The inner frames are taken down to their final thickness.   This was scary.      I used a Z blade Xacto #17 as well as a Dremel with drum sander attachment in certain areas.   You have to watch the drum sander, as you can get in to trouble quickly.   The false floor was laid in place using the template from the plans.   




Once the false floor was in place I started to plank the interior bulwarks.


When the interior bulkhead planking was completed, I painted them red and added the cap rails which I painted flat black.    The lower bulkheads get reinforced planking (spirketing) .   I believe this was necessary to handle the ships armament.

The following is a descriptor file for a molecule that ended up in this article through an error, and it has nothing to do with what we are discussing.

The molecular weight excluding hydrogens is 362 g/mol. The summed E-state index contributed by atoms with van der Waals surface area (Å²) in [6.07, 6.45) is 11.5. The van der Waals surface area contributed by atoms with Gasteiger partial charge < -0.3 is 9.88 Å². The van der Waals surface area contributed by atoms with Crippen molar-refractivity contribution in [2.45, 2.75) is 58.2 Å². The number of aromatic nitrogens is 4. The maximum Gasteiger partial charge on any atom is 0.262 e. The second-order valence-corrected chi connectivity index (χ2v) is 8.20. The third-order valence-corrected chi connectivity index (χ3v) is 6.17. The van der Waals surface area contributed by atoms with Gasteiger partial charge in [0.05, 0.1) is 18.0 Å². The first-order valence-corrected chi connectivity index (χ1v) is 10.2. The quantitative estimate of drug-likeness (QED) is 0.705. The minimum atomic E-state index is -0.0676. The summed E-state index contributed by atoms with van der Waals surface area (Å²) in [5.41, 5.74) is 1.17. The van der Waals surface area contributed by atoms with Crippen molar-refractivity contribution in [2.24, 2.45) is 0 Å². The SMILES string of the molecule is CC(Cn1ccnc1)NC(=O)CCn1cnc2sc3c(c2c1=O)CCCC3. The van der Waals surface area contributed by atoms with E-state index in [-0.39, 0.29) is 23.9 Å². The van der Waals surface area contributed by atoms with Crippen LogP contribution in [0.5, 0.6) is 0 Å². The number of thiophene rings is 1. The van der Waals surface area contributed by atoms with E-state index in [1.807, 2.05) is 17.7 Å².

The next step was adding the scarf jointed margin planks.   I found these to be extremely challenging in getting everything to fit just right.    





At this point there are certain deck structures that need to be placed prior to the general planked floor installation.     One of them was the companionway.




The others are the gratings and the skylight.   I used Syren's kit for the skylight as well as the grating tool and kit.    These are well engineered and go together very nicely.   





In hindsight:  I struggled with the margin planking, having to redo them several times before I finally found them to be acceptable to me.    These scarf jointed planks are such a prominent and beautiful feature on a model that you want to try to get them to look as best you can.    They are far from perfect but I am glad I spent some extra time here.  But, they still don't come close to others who have build logs of this ship on this forum.  These folks have my utmost respect for their talents and craftmanship.